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VI AD - Yerevan
The church in Avan is the most important of all central-domed erections, which are presented by a large group of monuments (Hripsime Church, Sisavan Church, and Garnahovit Church). Its distinguishing feature is the corner side-chapels which in contrast to others are round. The exact date of foundation of the temple is known: it was erected in 595-602 during Catholicos Ovan’s power.
The cruciform in scheme is situated in just a little stretched from west to east rectangle. The entrances to round side-chapels are situated in diagonal bays, forming three quarters of circles in scheme.
The combination of half-rounded apses with light bays support the whole dome system, making the inside space of the temple roomy. Over this space was the rather heavy dome.
The facades of the building are very austere, the bays are missing, and the edges of wide windows are accented.
The western portal has a beautifully ornamented casing, three-quartered pillars with capitals and lunettes, which are very peculiar to early monuments. As the outstanding historian of Armenian architecture T.Toramanyan thinks, the church had five peaks - one in the center and the other four in the corners, over the round side-chapels. Unfortunately the present condition of the monument doesn’t allow us to give a final answer to this question.
In the temple there are many ornamented stones extracted from excavations, which belong to much earlier constructions. In 1965-1966 mostly in western side of the temple remainders of early constructions were found, which indicate the existence of other constructions at the same place before the church was built.
According to the historical data, the Armenian Church was divided in to zones of influence during the period of building the Avan’s temple. The Avan church belonged to the center part, which was under the ascendancy of Byzantine Church the head of which was Catholicos Ioan (who became Catholicos in 591 and died in 610-611).
The excavations found in Avan’s temple helped to discover the patriarchal palace, which was built at the same time as the church on the northern side. The dimensions of the latter are quite modest in comparison with other known palaces in Zvartnots, Aruj and Dvin.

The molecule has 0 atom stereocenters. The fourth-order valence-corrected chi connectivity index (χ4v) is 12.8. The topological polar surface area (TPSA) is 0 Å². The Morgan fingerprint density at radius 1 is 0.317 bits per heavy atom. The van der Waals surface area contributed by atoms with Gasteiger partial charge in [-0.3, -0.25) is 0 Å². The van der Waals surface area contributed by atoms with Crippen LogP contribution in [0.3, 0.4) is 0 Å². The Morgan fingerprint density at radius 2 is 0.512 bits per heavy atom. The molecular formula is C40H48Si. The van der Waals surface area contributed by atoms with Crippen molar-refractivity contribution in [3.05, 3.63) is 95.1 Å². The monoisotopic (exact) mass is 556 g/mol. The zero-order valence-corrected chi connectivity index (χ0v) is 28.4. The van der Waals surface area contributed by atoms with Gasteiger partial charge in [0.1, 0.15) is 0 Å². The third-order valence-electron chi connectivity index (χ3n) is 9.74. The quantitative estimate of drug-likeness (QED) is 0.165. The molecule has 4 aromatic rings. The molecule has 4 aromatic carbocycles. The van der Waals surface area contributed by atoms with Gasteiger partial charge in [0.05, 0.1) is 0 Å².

The Avan church was partially restored in 1940-1941 and in 1956-1966, 1968.
A big cemetery with many dated khachkars and gravestones is preserved in Avan. There also is preserved a stepped pedestal and part of the steles peculiar to monuments of VI c. and another similar gravestone is preserved in the yard of the temple.
A couple of Middle-aged monuments exist in the territory of the former village. The half-destroyed church of St.Hovanes is situated to the southwest of the temple at the foot of the hill.
There is a khachkar built into the wall to the north of the church of St.Hovanes. To the northeast, another church of the Holy Virgin is built on more ancient foundations and was exposed to repeated destruction and reconstruction.
The stepped pedestal of the ancient stele is also preserved here. Similar to the pedestal of the stele preserved in the yard of a much later church (XIX c), built in a village by the old road leading from Yerevan to Avan.
The village of Avan, lying in the angle between the Sevan and Garni roads, has been swallowed up by Yerevan. Heading N past the Zoo (on the right, larger than it looks, and not as depressing as it could be) and just before the Botanic Garden (on the left, spacious and nice for walks, with some plans for redemption), take the right off-ramp for Garni, but then go straight through the intersection and turn left at the stop sign. Turn immediately right, and head about 1 km up the main road of Avan. Where the main road turns right at a modern monument and cemetery, continue straight past the intersection a few meters, then take the first left down a narrow lane. The church is about 300 m along, on the left. Like many other early churches, this one is known locally as the Tsiranavor ("apricot-colored"). Avan Church is the earliest surviving church inside the Yerevan city limits, dating to the late 6th c. At a time when Armenia enjoyed competing pro-Persian and pro-Byzantine katholikoi, the Avan church was built by the pro-Byzantine Catholicos Hovhannes Bagavanetsi (traditional dates 591-603) as his headquarters, while his pro-Persian rival sat in Dvin. Multi-apsed, built on a two-step podium, the church preserves a low arched doorway but is roofless. A surviving inscription preserves the name Yohan in a plausibly early style, but with no title to confirm that this commemorates the founder. There are ruins of monastic buildings N, perhaps the seat of the rival Catholicosate.
On a slope south of the early village, now on the edge of town, are two chapels, of S. Hovhannes and S. Astvatsatsin, with interesting carvings. Restored several times over the ages, they are believed to originate from the 5-6th centuries. They underwent major reconstruction in the 13th c., but have spent three centuries in ruins since the 1679 earthquake. The Avan cemetery on the west edge of the town has khachkars of the 13-18th c and, across the road, the uninscribed stepped plinth and broken pillar of a 5-6th c. grave monument. (Paragraph Source: Rediscovering Armenia Guidebook.]